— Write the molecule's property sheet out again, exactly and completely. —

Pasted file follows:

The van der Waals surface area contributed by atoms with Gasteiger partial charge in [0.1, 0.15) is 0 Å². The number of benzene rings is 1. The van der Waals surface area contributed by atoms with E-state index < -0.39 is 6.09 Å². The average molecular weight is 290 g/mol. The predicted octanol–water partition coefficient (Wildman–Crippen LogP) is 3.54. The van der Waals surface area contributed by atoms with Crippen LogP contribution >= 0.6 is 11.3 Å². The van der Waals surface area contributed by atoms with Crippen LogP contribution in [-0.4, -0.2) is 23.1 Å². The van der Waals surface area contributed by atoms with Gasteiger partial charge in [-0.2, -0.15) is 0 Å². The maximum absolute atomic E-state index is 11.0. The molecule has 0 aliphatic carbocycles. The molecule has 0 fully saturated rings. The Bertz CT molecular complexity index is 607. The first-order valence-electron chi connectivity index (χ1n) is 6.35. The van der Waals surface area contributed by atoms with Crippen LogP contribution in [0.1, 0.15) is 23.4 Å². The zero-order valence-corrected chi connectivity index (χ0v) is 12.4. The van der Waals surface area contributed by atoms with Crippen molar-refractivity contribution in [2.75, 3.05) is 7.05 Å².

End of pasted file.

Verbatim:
The van der Waals surface area contributed by atoms with Gasteiger partial charge in [0.1, 0.15) is 0 Å². The number of benzene rings is 1. The van der Waals surface area contributed by atoms with E-state index < -0.39 is 6.09 Å². The average molecular weight is 290 g/mol. The predicted octanol–water partition coefficient (Wildman–Crippen LogP) is 3.54. The van der Waals surface area contributed by atoms with Crippen LogP contribution >= 0.6 is 11.3 Å². The van der Waals surface area contributed by atoms with Crippen LogP contribution in [-0.4, -0.2) is 23.1 Å². The van der Waals surface area contributed by atoms with Gasteiger partial charge in [-0.2, -0.15) is 0 Å². The maximum absolute atomic E-state index is 11.0. The molecule has 0 aliphatic carbocycles. The molecule has 0 fully saturated rings. The Bertz CT molecular complexity index is 607. The first-order valence-electron chi connectivity index (χ1n) is 6.35. The van der Waals surface area contributed by atoms with Crippen LogP contribution in [0.1, 0.15) is 23.4 Å². The zero-order valence-corrected chi connectivity index (χ0v) is 12.4. The van der Waals surface area contributed by atoms with Crippen molar-refractivity contribution in [2.75, 3.05) is 7.05 Å².